FREEDOM OF INFORMATION COMMISSION
OF THE STATE OF CONNECTICUT

In the Matter of a Complaint by FINAL DECISION
Richard Stevenson,  
  Complainant  
  against   Docket #FIC 2010-691
Nancy Nicolescu, Director of
Communications, Legislative
Affairs and Candidate Service Unit,
State of Connecticut, State Elections
Enforcement Commission; State of
Connecticut, State Elections
Enforcement Commission; and
State of Connecticut, Department
of Correction,
 
  Respondents September 28, 2011
       

 

The above-captioned matter was heard as a contested case on June 1, 2011, at which time the complainant and respondents appeared and presented testimony, exhibits and argument on the complaint. The complainant, who is incarcerated, appeared via teleconference, pursuant to the January 2004 memorandum of understanding between the Commission and the Department of Correction.  See Docket No. CV 03-0826293, Anthony Sinchak v. FOIC et al, Superior Court, J.D. of Hartford at Hartford, Corrected Order dated January 27, 2004 (Sheldon, J.). 

 

            After consideration of the entire record, the following facts are found and conclusions of law are reached:

 

1.      The respondents are public agencies within the meaning of 1-200(1), G.S.

 

2.      It is found that, by letter dated October 5, 2010, the complainant requested that the respondent State Elections Enforcement Commission (hereinafter “SEEC”) provide him with copies of the following records:

 

itemized contributions from committees, corporations and any other entities to Senator John A. Kissel, his campaign and committee.  The period should cover 2008 through the most present.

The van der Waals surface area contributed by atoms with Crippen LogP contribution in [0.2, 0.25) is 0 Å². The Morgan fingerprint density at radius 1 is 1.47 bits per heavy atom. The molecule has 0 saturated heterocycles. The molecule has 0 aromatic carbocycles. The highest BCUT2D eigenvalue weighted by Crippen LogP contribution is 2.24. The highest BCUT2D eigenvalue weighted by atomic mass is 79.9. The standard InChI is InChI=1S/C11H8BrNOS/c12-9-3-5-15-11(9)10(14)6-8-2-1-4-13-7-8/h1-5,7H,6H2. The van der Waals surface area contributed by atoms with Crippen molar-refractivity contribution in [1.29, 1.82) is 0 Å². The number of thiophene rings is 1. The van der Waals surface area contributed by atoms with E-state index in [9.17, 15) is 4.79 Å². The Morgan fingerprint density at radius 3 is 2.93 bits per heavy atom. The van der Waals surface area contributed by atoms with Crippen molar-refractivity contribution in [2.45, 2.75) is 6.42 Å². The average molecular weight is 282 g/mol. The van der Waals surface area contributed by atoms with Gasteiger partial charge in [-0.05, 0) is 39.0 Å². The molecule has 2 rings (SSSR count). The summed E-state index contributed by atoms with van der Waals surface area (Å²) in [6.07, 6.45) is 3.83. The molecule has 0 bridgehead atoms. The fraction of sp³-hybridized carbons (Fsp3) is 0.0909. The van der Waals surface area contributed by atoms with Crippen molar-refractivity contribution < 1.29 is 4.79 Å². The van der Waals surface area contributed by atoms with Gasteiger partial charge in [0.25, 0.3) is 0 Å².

The complainant requested that all addresses and telephone numbers be redacted.  The complainant further requested that the records be provided directly to him at his place of incarceration, and that they not be sent directly to the respondent Department of Correction (hereinafter “DOC”) at its central office. 

 

            3.   It is found that, by letter dated October 15, 2010, the respondent SEEC acknowledged the complainant’s request and informed him that such request was being processed.  It is further found that the SEEC also informed the complainant that only individuals, and not corporations or other entities, made contributions to Senator Kissel’s campaign.  

 

            4.   It is found that, by letter dated October 19, 2010, the complainant further requested that the SEEC redact the first names of any contributors to Senator Kissel’s campaign.

 

            5.   By letter of complaint dated October 26, 2010, and filed November 2, 2010, the complainant appealed to the Commission, alleging that the respondents violated the Freedom of Information (“FOI”) Act by failing to provide him with copies of the requested records.  The complainant requested the imposition of civil penalties in this matter.

 

            6.  Section 1-200(5), G.S., defines “public records” as follows:

 

Public records or files means any recorded data or information relating to the conduct of the public's business prepared, owned, used, received or retained by a public agency, …whether such data or information be handwritten, typed, tape-recorded, printed, photostated, photographed or recorded by any other method.

 

            7.   Section 1-210(a), G.S., provides, in relevant part:

 

Except as otherwise provided by any federal law or state statute, all records maintained or kept on file by any public agency, whether or not such records are required by any law or by any rule or regulation, shall be public records and every person shall have the right to inspect such records promptly during regular office or business hours or to receive a copy of such records in accordance with the provisions of section 1-212.

 

            8.   Section 1-212(a), G.S., provides in relevant part:  “Any person applying in writing shall receive, promptly upon request, a plain or certified copy of any public record.”

 

            9.   It is concluded that the records requested by the complainant are public records within the meaning of 1-200(5), 1-210(a), and 1-212(a), G.S.

 

            10.  It is found that October 2010 was a busy time for the SEEC in that it was quite close to the 2010 election.  It is further found that redaction of the records, pursuant to the complainant’s wishes, took some time, as they numbered approximately two hundred pages.   Nevertheless, it is found that the SEEC attempted to provide all responsive records to the complainant, free of charge, under cover letter dated October 29, 2010.